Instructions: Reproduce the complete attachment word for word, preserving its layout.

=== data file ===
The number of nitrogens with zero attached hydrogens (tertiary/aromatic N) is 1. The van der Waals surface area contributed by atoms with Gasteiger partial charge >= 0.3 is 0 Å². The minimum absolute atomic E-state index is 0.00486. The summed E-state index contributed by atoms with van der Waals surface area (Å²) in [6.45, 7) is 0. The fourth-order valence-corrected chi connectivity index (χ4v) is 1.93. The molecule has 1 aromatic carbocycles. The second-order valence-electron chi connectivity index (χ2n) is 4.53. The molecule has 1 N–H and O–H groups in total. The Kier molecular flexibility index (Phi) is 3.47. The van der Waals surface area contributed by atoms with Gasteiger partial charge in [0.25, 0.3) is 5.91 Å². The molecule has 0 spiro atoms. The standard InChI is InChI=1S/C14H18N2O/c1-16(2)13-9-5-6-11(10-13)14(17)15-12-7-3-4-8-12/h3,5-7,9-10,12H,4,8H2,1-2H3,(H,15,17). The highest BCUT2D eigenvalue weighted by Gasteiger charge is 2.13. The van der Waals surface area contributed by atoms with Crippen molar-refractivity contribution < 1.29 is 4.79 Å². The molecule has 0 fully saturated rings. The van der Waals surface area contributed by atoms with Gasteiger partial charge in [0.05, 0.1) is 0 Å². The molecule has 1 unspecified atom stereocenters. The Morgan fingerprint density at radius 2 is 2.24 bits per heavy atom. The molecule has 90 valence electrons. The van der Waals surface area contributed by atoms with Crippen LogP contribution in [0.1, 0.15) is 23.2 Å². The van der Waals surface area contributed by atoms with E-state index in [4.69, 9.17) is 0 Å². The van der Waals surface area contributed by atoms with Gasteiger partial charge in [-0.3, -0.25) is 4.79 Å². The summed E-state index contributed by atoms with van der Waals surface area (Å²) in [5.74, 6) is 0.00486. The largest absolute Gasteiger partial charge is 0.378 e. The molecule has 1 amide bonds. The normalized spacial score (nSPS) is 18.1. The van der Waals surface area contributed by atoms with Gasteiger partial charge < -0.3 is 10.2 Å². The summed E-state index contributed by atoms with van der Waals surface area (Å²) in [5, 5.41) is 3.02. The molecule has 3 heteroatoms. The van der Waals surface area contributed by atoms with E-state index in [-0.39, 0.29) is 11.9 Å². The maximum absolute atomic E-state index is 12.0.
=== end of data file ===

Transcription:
The number of nitrogens with zero attached hydrogens (tertiary/aromatic N) is 1. The van der Waals surface area contributed by atoms with Gasteiger partial charge >= 0.3 is 0 Å². The minimum absolute atomic E-state index is 0.00486. The summed E-state index contributed by atoms with van der Waals surface area (Å²) in [6.45, 7) is 0. The fourth-order valence-corrected chi connectivity index (χ4v) is 1.93. The molecule has 1 aromatic carbocycles. The second-order valence-electron chi connectivity index (χ2n) is 4.53. The molecule has 1 N–H and O–H groups in total. The Kier molecular flexibility index (Phi) is 3.47. The van der Waals surface area contributed by atoms with Gasteiger partial charge in [0.25, 0.3) is 5.91 Å². The molecule has 0 spiro atoms. The standard InChI is InChI=1S/C14H18N2O/c1-16(2)13-9-5-6-11(10-13)14(17)15-12-7-3-4-8-12/h3,5-7,9-10,12H,4,8H2,1-2H3,(H,15,17). The highest BCUT2D eigenvalue weighted by Gasteiger charge is 2.13. The van der Waals surface area contributed by atoms with Crippen molar-refractivity contribution < 1.29 is 4.79 Å². The molecule has 0 fully saturated rings. The van der Waals surface area contributed by atoms with Gasteiger partial charge in [0.05, 0.1) is 0 Å². The molecule has 1 unspecified atom stereocenters. The Morgan fingerprint density at radius 2 is 2.24 bits per heavy atom. The molecule has 90 valence electrons. The van der Waals surface area contributed by atoms with Crippen LogP contribution in [0.1, 0.15) is 23.2 Å². The van der Waals surface area contributed by atoms with E-state index in [4.69, 9.17) is 0 Å². The van der Waals surface area contributed by atoms with Gasteiger partial charge in [-0.3, -0.25) is 4.79 Å². The summed E-state index contributed by atoms with van der Waals surface area (Å²) in [5.74, 6) is 0.00486. The largest absolute Gasteiger partial charge is 0.378 e. The molecule has 1 amide bonds. The normalized spacial score (nSPS) is 18.1. The van der Waals surface area contributed by atoms with Gasteiger partial charge < -0.3 is 10.2 Å². The summed E-state index contributed by atoms with van der Waals surface area (Å²) in [5, 5.41) is 3.02. The molecule has 3 heteroatoms. The van der Waals surface area contributed by atoms with E-state index in [-0.39, 0.29) is 11.9 Å². The maximum absolute atomic E-state index is 12.0.